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Finding inflection points

  1. May 12, 2007 #1

    ssb

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    1. The problem statement, all variables and given/known data

    For many differential equations, the easiest way to find inflection points is to use the differential equation rather than the solution itself. To do this, we can compute [tex]y''[/tex] by differentiating [tex]y'[/tex], remembering to use the chain rule wherever [tex]y[/tex] occurs. Next, we can substitute for [tex]y'[/tex] by using the differential equation and setting [tex]y' = 0[/tex]. Then we can solve for [tex]y[/tex] to find the inflection points. (Keep in mind here that solving for [tex]y[/tex] can also produce some equilibrium solutions, which may not be inflection points!)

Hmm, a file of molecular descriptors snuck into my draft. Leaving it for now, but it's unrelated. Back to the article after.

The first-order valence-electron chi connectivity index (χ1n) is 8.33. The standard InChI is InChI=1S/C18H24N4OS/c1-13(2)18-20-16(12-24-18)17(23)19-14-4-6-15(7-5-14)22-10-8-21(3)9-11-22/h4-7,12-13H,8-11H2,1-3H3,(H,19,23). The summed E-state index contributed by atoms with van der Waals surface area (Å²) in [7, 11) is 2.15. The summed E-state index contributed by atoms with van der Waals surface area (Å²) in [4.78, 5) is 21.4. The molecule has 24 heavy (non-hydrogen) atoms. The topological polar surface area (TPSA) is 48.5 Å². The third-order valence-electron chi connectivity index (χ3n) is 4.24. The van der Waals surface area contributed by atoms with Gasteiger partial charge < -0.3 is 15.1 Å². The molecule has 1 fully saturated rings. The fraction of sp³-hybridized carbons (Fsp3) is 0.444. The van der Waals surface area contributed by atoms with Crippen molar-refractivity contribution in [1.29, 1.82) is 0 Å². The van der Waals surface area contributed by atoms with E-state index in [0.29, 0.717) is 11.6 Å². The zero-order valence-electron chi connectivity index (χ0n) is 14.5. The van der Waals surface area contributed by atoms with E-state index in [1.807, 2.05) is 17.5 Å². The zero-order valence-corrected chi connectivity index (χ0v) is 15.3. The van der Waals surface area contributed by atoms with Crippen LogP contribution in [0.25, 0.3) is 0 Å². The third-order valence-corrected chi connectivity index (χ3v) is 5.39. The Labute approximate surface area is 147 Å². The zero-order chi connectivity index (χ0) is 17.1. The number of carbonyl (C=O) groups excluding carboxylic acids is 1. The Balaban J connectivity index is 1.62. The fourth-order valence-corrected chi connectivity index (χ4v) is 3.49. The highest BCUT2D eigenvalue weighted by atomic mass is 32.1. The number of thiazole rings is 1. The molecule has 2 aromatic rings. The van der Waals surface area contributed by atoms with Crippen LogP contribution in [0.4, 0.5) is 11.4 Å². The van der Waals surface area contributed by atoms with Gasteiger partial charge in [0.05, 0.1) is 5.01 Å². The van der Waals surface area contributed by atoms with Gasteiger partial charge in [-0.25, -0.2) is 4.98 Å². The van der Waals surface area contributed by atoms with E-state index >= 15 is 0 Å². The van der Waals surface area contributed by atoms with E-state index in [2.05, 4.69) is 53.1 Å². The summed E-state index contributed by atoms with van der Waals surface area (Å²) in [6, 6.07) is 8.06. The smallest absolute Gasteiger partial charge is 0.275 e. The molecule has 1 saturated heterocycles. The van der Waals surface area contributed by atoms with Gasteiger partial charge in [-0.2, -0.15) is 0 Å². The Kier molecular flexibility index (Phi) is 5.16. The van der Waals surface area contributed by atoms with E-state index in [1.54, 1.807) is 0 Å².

Use the technique described above to find the inflection point for the solutions of the differential equation


    [tex]y'=r(1-\frac{y}{L})y[/tex]

    your answer may contain [tex]L[/tex] and [tex]r[/tex]



    [tex]y = ?[/tex]





    3. The attempt at a solution


    I differentiated the given equation and set it equal to zero, then I solved it for y. My answer was Lr/4 but this is wrong according to webworks.

    The equation I got when I differentiated [tex]y'=r(1-\frac{y}{L})y[/tex] was [tex]y'' = r-((4y)/L)[/tex]

    i know the answer is [tex]L/2[/tex] but I dont know how to get there.
     
    Last edited: May 12, 2007
  2. jcsd
  3. May 12, 2007 #2
    y' = ry(1 - y/L)
    distribute ...
    y' = ry - ry2/L
    differentiate ...
    y" = r - 2ry/L
    set y" = 0 ...
    r - 2ry/L = 0
    r(1 - 2y/L) = 0
    1 = 2y/L
    y = L/2
     
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